Within a 6-week span, we bought our first house, moved 400 miles to a new city, and became parents, 14 weeks early. We had no local support network. No church. No friends from work. No people to call in a pinch. No one to bake us casseroles or tie balloons on our mailbox. No one to walk our dogs or check our mail. We depended on our mothers who both lived hours and states away. They stayed with us for months while we commuted back and forth to the hospital.
I had never felt so alone. I was a first-time mother with a sick baby. I knew nothing of motherhood, and my quandaries were outside the realm of the mothers I knew. They breastfed babies, while I pumped milk for a baby who fit in my hand. Their babies were born breathing on their own, while mine struggled to work his way off oxygen for two months. As much support and compassion as our mothers showed us, I needed friends who were walking in my shoes.
Even my husband’s experience was vastly different from my own. He wasn’t healing from emergency surgery or pumping breast milk. He could not speak to my anger with myself, my disappointment in my own body, or my despair at what I saw as my failing the most important job I will ever have: bringing a life into the world.
I knew I needed other women, preemie mamas who were on the same journey. But, I had no idea how to find them. HIPAA laws protected each family’s confidentiality, so nurses couldn’t suggest friends and I was limited in the questions I could ask. I stumbled for weeks through the NICU, hollow-eyed and isolated, until the day I saw the notice taped to J’s monitor: Parents Reaching Out. It gave the date and location of the next NICU support group meeting, and I told myself that come hell or high water, I would be there.
That first meeting was a godsend. I heard my fears spoken from other mouths, and the other mothers expressed exactly what I was feeling. It may be a cliché, but, for the first time, I truly realized that I was not alone.
Sometimes, parents in the NICU are so weighed down by responsibilities and stress that we don’t think we can step away from our baby’s bedside for even 30 minutes. Our lives are dictated by visiting hours and feeding times and brief moments to talk to doctors; if we leave our post, we’ll miss someone or something, or even worse, our baby will suffer in some way. Maybe parents simply shy away from talking to strangers because they are too exhausted in every sense of the word—it is just too much to have to meet one more new person in a place full of strangers.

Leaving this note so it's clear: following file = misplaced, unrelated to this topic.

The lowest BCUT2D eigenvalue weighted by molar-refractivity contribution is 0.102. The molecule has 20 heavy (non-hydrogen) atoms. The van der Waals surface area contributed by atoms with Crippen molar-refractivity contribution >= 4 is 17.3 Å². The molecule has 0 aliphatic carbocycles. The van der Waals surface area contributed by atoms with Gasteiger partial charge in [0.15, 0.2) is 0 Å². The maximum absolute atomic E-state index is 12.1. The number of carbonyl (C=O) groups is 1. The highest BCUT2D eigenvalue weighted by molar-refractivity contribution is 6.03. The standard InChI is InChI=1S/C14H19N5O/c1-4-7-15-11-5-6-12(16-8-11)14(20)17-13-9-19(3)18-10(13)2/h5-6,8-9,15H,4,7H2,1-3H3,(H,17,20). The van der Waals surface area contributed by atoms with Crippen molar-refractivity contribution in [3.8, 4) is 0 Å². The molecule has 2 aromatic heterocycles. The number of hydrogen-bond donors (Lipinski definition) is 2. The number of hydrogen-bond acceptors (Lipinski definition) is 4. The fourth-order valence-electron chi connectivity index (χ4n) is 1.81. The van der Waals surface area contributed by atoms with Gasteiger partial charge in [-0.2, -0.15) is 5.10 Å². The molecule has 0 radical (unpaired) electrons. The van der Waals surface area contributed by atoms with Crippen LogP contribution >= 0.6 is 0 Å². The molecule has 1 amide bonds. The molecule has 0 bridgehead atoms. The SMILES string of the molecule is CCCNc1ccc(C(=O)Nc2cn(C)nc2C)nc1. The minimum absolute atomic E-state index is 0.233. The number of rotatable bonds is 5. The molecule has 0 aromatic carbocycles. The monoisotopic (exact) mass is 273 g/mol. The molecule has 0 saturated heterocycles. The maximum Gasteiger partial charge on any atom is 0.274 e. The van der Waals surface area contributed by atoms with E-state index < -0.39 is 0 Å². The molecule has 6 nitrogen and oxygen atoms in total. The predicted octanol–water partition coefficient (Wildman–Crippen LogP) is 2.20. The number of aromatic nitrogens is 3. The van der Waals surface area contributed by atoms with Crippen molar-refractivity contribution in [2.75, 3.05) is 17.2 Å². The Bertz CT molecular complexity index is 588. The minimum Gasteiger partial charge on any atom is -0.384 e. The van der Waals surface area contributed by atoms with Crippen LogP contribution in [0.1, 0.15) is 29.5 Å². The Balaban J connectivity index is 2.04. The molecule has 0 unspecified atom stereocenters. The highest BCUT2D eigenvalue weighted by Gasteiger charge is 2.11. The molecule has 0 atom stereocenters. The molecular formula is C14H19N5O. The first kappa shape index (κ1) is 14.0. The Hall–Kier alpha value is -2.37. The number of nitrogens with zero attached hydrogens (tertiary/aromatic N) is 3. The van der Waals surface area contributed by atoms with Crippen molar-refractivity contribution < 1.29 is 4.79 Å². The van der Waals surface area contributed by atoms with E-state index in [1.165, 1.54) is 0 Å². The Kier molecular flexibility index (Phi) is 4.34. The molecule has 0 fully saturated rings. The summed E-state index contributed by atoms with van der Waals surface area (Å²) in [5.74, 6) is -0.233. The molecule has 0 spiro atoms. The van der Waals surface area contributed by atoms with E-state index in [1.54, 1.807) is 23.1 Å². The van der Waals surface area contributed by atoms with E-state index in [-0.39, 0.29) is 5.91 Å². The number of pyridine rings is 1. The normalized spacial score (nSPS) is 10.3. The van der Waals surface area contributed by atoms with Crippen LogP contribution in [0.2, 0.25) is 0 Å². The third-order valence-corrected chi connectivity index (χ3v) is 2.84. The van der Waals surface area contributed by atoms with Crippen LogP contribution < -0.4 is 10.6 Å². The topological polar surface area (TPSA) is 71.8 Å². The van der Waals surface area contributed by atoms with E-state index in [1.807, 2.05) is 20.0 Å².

But, I encourage all parents with a baby in the NICU for any length of time to reach out, where and when you can. The friendships you make in the NICU may help you survive those difficult days and may extend into the months and years after the NICU. These people understand your journey without you even opening your mouth to explain it. They know doctors, nurses, specialists, and therapists, and those resources can be invaluable. They can give advice on anything from insurance claims to Synagis injections. They will visit you when you are under the dreaded winter lockdown, and they will attend NICU reunions with you. They will likely be the friends telling you that you’re not crazy, that you are strong enough, and, most importantly, that you are not alone.
That is my Mary. We’ve never lived in the same town. We often go months without seeing each other, but I will forever be grateful for the memories she shares with me. She had four babies at one time, while I struggled with one, but she always made our concerns equal. We talked for hours in the hospital, which brought color to a dark place for me. Like schoolgirls, we giggled about the ridiculous things that happen when you spend months in a hospital. We swapped stories about doctors, nurses, treatments, and therapists.
Our friendship grew through trips to each other’s houses when our preemies couldn’t yet venture into public. We texted and called through all the first-year milestones. We met at the zoo with strollers full of preemies and walked in March of Dimes fundraisers together. Two years after I left the NICU with J, Mary was one of a handful of people I texted from the hospital when I had preeclampsia, I felt like I was dying, and I knew I was about to have another 2-pound baby. I asked her to pray for me, and I knew she would.
What began as a NICU lifeline has grown into a sweet friendship. Now that we have come out the other side, we mark all the big moments together: birthdays, first days of kindergarten, graduations. She was in the hospital hallways with me, down in the trenches with me. She even held my babies before most of their family did. No one else watched my babies suffer, survive, and finally thrive, and no one can celebrate those sorrows and joys in quite the same way.
We all need a Mary in those dark corners when we feel trapped and abandoned. To this day, I have a circle of women I rarely see in person, but they celebrate life after the NICU with me. I met most of them through the Parents Reaching Out meetings, and the rest I’ve found through my own reaching out when I see an opportunity.
NICU parents: Don’t let your pain numb you from all the other parents walking in your shoes. Accept support when you need it. And once you’ve left the NICU, don’t be afraid to reach out to those parents still there. Sometimes, you desperately need a friend, and sometimes you are that desperately needed friend.